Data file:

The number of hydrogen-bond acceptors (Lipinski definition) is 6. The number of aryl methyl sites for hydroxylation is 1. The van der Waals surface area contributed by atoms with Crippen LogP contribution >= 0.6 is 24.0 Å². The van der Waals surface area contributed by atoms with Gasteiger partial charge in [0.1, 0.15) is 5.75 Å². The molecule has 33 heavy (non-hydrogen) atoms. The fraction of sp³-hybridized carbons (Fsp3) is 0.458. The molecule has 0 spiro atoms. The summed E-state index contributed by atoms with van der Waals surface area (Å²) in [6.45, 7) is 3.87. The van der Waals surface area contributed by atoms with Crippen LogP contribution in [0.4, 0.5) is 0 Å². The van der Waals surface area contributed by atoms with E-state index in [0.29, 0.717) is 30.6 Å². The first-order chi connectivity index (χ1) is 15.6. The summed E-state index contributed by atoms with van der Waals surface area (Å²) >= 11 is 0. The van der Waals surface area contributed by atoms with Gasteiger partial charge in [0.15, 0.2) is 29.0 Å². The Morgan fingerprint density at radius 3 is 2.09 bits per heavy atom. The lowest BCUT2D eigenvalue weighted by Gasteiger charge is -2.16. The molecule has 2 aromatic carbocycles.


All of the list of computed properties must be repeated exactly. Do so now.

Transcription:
The number of hydrogen-bond acceptors (Lipinski definition) is 6. The number of aryl methyl sites for hydroxylation is 1. The van der Waals surface area contributed by atoms with Crippen LogP contribution >= 0.6 is 24.0 Å². The van der Waals surface area contributed by atoms with Gasteiger partial charge in [0.1, 0.15) is 5.75 Å². The molecule has 33 heavy (non-hydrogen) atoms. The fraction of sp³-hybridized carbons (Fsp3) is 0.458. The molecule has 0 spiro atoms. The summed E-state index contributed by atoms with van der Waals surface area (Å²) in [6.45, 7) is 3.87. The van der Waals surface area contributed by atoms with Crippen LogP contribution in [0.4, 0.5) is 0 Å². The van der Waals surface area contributed by atoms with E-state index in [0.29, 0.717) is 30.6 Å². The first-order chi connectivity index (χ1) is 15.6. The summed E-state index contributed by atoms with van der Waals surface area (Å²) >= 11 is 0. The van der Waals surface area contributed by atoms with Gasteiger partial charge in [0.15, 0.2) is 29.0 Å². The Morgan fingerprint density at radius 3 is 2.09 bits per heavy atom. The lowest BCUT2D eigenvalue weighted by Gasteiger charge is -2.16. The molecule has 2 aromatic carbocycles.